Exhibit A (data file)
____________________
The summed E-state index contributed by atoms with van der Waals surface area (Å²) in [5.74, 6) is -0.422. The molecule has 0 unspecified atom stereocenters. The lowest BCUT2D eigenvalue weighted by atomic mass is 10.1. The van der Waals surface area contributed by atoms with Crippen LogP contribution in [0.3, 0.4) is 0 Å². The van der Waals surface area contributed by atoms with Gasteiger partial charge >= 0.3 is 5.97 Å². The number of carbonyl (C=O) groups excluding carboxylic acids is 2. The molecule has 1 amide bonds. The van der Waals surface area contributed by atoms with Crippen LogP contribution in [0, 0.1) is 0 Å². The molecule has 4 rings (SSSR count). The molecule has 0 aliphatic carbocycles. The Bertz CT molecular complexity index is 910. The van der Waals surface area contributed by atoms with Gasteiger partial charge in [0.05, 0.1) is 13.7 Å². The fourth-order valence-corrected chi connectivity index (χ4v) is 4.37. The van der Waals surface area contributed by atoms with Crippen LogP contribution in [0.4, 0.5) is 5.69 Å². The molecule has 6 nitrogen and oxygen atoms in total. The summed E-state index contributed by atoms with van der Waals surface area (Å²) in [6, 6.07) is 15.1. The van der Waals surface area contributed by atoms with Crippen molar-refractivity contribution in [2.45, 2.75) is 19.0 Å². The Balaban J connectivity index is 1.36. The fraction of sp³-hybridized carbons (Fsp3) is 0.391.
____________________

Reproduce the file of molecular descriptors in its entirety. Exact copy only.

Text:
The summed E-state index contributed by atoms with van der Waals surface area (Å²) in [5.74, 6) is -0.422. The molecule has 0 unspecified atom stereocenters. The lowest BCUT2D eigenvalue weighted by atomic mass is 10.1. The van der Waals surface area contributed by atoms with Crippen LogP contribution in [0.3, 0.4) is 0 Å². The van der Waals surface area contributed by atoms with Gasteiger partial charge >= 0.3 is 5.97 Å². The number of carbonyl (C=O) groups excluding carboxylic acids is 2. The molecule has 1 amide bonds. The van der Waals surface area contributed by atoms with Crippen LogP contribution in [0, 0.1) is 0 Å². The molecule has 4 rings (SSSR count). The molecule has 0 aliphatic carbocycles. The Bertz CT molecular complexity index is 910. The van der Waals surface area contributed by atoms with Gasteiger partial charge in [0.05, 0.1) is 13.7 Å². The fourth-order valence-corrected chi connectivity index (χ4v) is 4.37. The van der Waals surface area contributed by atoms with Crippen LogP contribution in [0.4, 0.5) is 5.69 Å². The molecule has 6 nitrogen and oxygen atoms in total. The summed E-state index contributed by atoms with van der Waals surface area (Å²) in [6, 6.07) is 15.1. The van der Waals surface area contributed by atoms with Crippen molar-refractivity contribution in [2.45, 2.75) is 19.0 Å². The Balaban J connectivity index is 1.36. The fraction of sp³-hybridized carbons (Fsp3) is 0.391.